Why Rian O'Neill may be a victim of the 'Michael Murphy conundrum'
Getting the best out of a player can be all down to their positioning.
Rian O'Neill is undoubtedly a special talent whose versatility is one his greatest strengths, however, this may lead to him becoming a victim of the 'Michael Murphy conundrum.'
Murphy was of course Donegal's star man for over a decade - their leader, their inspiration, their answer to most problems on a football field.
At full forward he could destroy defences, burst nets and be his county's biggest threat, the one that the opposition had to focus on stopping.
However, such was the standard of his all-round play, the former Donegal captain was often brought out to the middle of the park, coming a bit deeper to get his hands on the ball more and make things happen.
If his team were being dominated in the air, or the opposition were finding it too easy running through the middle, then Murphy would come and sort that out too.
However, this is where the issue would lay, because when you take him out of the square, you take away the threat that he poses.
Since the departure of Jim McGuinness, no manager really knew how best to manage Murphy's positioning and get the absolute most out of his scoring prowess.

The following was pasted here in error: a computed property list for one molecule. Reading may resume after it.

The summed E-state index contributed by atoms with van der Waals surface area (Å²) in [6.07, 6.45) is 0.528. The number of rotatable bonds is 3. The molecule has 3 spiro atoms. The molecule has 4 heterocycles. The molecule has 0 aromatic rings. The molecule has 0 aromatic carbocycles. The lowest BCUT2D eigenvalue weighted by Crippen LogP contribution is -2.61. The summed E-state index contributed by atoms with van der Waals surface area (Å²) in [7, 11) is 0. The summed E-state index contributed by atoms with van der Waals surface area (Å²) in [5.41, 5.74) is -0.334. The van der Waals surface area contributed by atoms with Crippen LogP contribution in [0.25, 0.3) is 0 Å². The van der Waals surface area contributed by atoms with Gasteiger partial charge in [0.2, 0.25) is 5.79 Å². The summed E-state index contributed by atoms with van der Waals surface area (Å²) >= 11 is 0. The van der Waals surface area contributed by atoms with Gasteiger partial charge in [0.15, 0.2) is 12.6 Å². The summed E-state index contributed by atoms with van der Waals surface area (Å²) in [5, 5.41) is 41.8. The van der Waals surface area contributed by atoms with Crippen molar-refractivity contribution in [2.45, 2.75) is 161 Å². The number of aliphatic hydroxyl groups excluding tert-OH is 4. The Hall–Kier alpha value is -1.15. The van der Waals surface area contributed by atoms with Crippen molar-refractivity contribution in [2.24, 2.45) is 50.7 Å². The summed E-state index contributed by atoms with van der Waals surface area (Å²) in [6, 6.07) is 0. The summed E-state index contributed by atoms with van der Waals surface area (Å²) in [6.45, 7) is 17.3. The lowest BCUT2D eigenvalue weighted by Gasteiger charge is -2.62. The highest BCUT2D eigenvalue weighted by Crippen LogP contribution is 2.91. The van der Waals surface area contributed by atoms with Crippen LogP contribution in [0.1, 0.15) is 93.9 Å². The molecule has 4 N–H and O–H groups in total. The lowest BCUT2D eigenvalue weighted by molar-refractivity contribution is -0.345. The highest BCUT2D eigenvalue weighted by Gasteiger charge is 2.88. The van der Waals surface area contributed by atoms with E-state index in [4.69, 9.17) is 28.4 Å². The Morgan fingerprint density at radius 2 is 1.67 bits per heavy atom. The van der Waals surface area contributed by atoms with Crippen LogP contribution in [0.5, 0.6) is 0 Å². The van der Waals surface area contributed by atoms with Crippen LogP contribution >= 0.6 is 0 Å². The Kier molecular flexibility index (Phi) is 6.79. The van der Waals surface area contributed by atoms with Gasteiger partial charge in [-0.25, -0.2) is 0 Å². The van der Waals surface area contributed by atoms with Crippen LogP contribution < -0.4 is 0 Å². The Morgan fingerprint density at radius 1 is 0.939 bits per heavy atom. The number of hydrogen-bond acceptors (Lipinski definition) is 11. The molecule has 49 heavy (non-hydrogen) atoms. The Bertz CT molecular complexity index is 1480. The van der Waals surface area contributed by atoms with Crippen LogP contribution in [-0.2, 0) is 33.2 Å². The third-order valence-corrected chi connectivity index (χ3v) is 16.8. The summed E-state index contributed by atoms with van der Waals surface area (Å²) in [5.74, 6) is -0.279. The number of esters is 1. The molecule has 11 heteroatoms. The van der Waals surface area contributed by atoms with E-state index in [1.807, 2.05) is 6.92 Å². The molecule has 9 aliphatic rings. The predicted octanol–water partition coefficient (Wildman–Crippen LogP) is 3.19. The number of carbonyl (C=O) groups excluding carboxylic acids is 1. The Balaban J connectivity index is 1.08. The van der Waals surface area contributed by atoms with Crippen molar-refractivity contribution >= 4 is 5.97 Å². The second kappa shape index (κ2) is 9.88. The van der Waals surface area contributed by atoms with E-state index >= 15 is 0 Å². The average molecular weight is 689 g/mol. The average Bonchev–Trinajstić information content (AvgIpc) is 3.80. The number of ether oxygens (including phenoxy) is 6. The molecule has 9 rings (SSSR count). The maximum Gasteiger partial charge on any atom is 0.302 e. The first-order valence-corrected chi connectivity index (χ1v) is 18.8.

Armagh are now in a similar situation with O'Neill who is a powerhouse near goal, but also arguably their best player when he moves deeper on the pitch.
Speaking on the latest episode of the GAA Hour, Darran O'Sullivan thinks that it isn't a conundrum at all, and where Kieran McGeeney should be playing O'Neill, is a no-brainer.
"It is a bit like Michael Murphy, so good inside, so good outside, but I want my best players closer to goal because that's where they're going to hurt teams.
"Do Kerry mind him being out around the middle? No, because is he going to hurt them that much out there? Probably not.
"Now he can play well out there and be on the ball, but he's not going to hurt them. He could beat a team on his own inside, he has that bit of nastiness, that bit of spikiness, when he tackles you, you know all about it.
"That's why some of the players we all hype up, who don't have that, never kick on - but he has that."
You can listen to the full episode of the GAA Hour here: McStay ball TM, Tyrone missing Mickey Harte and why forwards should just take on their man
- Darran O'Sullivan reveals which ex-Kerry star did what Jack McCaffrey's doing
- Armagh's plan to ditch "Kevin Keegan's entertainers" tag against Kerry doesn't pay off
- Peter Canavan: "The Tyrone support has been very poor"